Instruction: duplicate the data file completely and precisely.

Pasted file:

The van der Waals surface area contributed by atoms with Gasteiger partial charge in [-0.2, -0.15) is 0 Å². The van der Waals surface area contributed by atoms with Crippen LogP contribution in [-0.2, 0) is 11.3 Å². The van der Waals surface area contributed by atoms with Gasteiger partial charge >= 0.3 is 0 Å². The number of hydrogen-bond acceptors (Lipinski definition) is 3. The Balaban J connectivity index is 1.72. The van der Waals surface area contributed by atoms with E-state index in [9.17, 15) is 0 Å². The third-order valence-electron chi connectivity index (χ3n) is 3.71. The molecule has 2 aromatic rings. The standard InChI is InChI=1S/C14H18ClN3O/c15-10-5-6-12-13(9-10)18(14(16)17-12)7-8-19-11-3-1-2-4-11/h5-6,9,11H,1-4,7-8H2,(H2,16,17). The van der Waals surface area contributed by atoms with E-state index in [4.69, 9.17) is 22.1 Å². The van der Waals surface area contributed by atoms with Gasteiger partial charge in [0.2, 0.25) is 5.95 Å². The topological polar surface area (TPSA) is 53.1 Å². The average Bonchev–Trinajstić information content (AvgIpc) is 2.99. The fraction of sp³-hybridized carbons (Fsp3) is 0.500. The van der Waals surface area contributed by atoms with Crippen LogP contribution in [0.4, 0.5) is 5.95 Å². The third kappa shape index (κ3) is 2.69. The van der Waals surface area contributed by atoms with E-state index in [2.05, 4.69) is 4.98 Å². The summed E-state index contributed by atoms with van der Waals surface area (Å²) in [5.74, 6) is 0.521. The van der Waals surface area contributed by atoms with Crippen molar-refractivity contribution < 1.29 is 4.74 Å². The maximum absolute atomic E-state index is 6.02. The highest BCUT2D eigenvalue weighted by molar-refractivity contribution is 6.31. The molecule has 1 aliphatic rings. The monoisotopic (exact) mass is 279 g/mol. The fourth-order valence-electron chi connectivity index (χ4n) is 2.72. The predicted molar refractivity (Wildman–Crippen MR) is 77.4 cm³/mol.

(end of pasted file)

The van der Waals surface area contributed by atoms with Gasteiger partial charge in [-0.2, -0.15) is 0 Å². The van der Waals surface area contributed by atoms with Crippen LogP contribution in [-0.2, 0) is 11.3 Å². The van der Waals surface area contributed by atoms with Gasteiger partial charge >= 0.3 is 0 Å². The number of hydrogen-bond acceptors (Lipinski definition) is 3. The Balaban J connectivity index is 1.72. The van der Waals surface area contributed by atoms with E-state index in [9.17, 15) is 0 Å². The third-order valence-electron chi connectivity index (χ3n) is 3.71. The molecule has 2 aromatic rings. The standard InChI is InChI=1S/C14H18ClN3O/c15-10-5-6-12-13(9-10)18(14(16)17-12)7-8-19-11-3-1-2-4-11/h5-6,9,11H,1-4,7-8H2,(H2,16,17). The van der Waals surface area contributed by atoms with E-state index in [4.69, 9.17) is 22.1 Å². The van der Waals surface area contributed by atoms with Gasteiger partial charge in [0.2, 0.25) is 5.95 Å². The topological polar surface area (TPSA) is 53.1 Å². The average Bonchev–Trinajstić information content (AvgIpc) is 2.99. The fraction of sp³-hybridized carbons (Fsp3) is 0.500. The van der Waals surface area contributed by atoms with Crippen LogP contribution in [0.4, 0.5) is 5.95 Å². The third kappa shape index (κ3) is 2.69. The van der Waals surface area contributed by atoms with E-state index in [2.05, 4.69) is 4.98 Å². The summed E-state index contributed by atoms with van der Waals surface area (Å²) in [5.74, 6) is 0.521. The van der Waals surface area contributed by atoms with Crippen molar-refractivity contribution < 1.29 is 4.74 Å². The maximum absolute atomic E-state index is 6.02. The highest BCUT2D eigenvalue weighted by molar-refractivity contribution is 6.31. The molecule has 1 aliphatic rings. The monoisotopic (exact) mass is 279 g/mol. The fourth-order valence-electron chi connectivity index (χ4n) is 2.72. The predicted molar refractivity (Wildman–Crippen MR) is 77.4 cm³/mol.